Time-tested ways of holding business to account are crumbling

THE TERM “public company” to denote a group with shares listed on a stockmarket suggests that society at large has an interest in how they are run. Fair enough: one does not need to own shares in Royal Dutch Shell or Facebook to care what their bosses are up to. Comparisons between the market value of multinationals and countries’ GDP are wide of the mark, but their recurrence reflects a legitimate anxiety about the clout of business. Whether as employers, investments, polluters or purveyors of bestselling products, firms need monitoring just as governments do.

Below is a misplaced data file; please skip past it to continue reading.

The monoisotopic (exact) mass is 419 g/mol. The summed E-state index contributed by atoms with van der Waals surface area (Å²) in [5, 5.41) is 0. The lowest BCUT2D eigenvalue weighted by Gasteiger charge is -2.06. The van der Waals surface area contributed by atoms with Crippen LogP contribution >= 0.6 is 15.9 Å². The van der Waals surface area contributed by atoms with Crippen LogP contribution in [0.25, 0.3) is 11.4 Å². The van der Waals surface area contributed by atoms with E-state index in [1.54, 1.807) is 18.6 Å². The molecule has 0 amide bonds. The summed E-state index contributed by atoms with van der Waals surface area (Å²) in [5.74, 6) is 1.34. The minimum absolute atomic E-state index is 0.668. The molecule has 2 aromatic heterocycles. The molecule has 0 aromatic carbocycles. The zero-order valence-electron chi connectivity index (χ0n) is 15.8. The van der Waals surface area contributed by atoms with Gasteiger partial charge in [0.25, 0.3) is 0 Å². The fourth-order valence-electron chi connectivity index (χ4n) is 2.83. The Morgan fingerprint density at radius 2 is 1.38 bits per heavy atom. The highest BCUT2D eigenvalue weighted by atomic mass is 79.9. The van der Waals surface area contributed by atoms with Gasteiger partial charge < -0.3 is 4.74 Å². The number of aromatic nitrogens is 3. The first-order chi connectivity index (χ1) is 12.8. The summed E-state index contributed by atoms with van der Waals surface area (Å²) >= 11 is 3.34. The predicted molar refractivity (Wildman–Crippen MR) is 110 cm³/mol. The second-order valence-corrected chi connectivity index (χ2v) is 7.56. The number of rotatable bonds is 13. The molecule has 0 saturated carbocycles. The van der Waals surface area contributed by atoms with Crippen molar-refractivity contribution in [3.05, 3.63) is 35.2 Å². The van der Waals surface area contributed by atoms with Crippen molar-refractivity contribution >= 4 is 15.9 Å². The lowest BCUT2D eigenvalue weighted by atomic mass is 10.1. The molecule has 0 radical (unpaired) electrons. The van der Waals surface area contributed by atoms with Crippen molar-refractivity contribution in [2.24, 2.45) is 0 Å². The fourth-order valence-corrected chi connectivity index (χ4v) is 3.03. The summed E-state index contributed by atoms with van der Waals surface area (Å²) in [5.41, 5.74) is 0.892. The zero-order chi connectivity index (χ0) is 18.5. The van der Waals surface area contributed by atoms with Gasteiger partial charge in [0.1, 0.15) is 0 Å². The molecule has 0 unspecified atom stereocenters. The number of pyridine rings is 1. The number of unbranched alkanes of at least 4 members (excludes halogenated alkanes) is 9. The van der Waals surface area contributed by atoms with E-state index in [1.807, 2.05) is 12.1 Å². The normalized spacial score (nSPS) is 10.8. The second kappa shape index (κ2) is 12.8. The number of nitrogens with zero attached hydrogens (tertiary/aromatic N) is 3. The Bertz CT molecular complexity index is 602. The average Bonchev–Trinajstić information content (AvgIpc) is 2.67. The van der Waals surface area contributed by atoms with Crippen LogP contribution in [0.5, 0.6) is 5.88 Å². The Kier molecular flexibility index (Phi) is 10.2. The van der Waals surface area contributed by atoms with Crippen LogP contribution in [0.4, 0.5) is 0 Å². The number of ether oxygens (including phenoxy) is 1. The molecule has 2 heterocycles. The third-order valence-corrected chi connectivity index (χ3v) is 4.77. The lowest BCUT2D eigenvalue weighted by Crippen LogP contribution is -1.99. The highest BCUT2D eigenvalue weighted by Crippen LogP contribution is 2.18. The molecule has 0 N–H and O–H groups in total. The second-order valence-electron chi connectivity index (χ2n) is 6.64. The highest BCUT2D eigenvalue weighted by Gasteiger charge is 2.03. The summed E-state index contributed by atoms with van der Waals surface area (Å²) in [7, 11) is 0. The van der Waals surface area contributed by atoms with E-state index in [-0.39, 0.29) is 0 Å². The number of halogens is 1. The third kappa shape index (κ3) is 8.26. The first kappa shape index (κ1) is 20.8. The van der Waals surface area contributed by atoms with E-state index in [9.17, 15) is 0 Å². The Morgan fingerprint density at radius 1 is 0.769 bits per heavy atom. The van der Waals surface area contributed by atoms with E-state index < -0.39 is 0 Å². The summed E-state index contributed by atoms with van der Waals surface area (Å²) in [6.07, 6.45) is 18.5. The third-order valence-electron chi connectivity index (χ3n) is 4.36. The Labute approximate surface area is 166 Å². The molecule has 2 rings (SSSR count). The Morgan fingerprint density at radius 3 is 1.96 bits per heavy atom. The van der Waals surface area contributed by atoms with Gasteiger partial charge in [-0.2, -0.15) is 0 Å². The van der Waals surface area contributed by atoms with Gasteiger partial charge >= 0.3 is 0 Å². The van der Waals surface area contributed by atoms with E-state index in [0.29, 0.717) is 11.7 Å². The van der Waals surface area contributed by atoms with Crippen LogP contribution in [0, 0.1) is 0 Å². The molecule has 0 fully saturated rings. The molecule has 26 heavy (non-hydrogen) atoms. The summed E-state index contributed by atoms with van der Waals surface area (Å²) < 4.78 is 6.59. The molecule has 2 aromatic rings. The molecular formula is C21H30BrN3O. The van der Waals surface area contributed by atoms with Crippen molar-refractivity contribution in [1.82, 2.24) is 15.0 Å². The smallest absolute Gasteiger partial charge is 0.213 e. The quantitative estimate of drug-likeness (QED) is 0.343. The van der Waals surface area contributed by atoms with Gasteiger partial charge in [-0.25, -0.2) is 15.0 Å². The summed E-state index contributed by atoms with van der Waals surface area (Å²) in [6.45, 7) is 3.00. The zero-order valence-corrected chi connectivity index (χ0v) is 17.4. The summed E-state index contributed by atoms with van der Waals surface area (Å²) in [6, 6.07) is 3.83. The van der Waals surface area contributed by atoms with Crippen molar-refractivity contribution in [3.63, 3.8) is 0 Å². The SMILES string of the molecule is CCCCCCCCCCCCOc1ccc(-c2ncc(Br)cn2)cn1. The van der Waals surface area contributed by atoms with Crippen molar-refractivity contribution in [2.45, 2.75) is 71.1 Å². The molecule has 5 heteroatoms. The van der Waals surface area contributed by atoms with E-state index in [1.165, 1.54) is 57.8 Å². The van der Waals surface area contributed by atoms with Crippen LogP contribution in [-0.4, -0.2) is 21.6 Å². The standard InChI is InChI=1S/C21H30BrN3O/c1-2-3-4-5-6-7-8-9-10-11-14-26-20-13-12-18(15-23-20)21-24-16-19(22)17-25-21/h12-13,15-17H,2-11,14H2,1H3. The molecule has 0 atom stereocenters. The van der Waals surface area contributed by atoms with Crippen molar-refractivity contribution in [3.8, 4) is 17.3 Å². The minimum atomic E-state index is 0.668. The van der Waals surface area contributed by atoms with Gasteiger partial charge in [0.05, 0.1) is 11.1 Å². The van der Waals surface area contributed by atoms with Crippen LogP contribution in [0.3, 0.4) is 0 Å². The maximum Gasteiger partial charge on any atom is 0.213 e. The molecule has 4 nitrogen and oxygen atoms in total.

But how are firms scrutinised, exactly? In the old days a company would issue quarterly results, publish an annual report, and engage in continual, close discussions with a select group of shareholders, financial analysts and bankers. Once a year a domineering chairman might face the public at the annual general meeting. Today the relationship has flipped: companies and...



via Business Feeds

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